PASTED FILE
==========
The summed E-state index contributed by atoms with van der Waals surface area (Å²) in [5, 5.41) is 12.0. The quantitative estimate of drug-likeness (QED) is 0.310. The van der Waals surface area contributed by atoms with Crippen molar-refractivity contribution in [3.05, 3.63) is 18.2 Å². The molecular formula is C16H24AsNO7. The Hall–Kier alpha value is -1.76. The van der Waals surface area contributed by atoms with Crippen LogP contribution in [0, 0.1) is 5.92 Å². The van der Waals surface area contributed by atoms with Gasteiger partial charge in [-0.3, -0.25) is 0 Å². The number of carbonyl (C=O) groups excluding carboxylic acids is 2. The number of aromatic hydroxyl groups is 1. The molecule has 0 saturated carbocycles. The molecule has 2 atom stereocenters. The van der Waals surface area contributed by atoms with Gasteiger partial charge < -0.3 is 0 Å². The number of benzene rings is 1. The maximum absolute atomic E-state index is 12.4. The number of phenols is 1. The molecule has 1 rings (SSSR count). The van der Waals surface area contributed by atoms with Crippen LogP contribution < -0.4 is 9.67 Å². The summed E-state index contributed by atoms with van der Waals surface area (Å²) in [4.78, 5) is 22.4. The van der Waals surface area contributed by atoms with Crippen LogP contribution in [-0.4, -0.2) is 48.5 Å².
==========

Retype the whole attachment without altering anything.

The summed E-state index contributed by atoms with van der Waals surface area (Å²) in [5, 5.41) is 12.0. The quantitative estimate of drug-likeness (QED) is 0.310. The van der Waals surface area contributed by atoms with Crippen molar-refractivity contribution in [3.05, 3.63) is 18.2 Å². The molecular formula is C16H24AsNO7. The Hall–Kier alpha value is -1.76. The van der Waals surface area contributed by atoms with Crippen LogP contribution in [0, 0.1) is 5.92 Å². The van der Waals surface area contributed by atoms with Gasteiger partial charge in [-0.3, -0.25) is 0 Å². The number of carbonyl (C=O) groups excluding carboxylic acids is 2. The number of aromatic hydroxyl groups is 1. The molecule has 0 saturated carbocycles. The molecule has 2 atom stereocenters. The van der Waals surface area contributed by atoms with Gasteiger partial charge < -0.3 is 0 Å². The number of benzene rings is 1. The maximum absolute atomic E-state index is 12.4. The number of phenols is 1. The molecule has 1 rings (SSSR count). The van der Waals surface area contributed by atoms with Crippen LogP contribution < -0.4 is 9.67 Å². The summed E-state index contributed by atoms with van der Waals surface area (Å²) in [4.78, 5) is 22.4. The van der Waals surface area contributed by atoms with Crippen LogP contribution in [-0.4, -0.2) is 48.5 Å².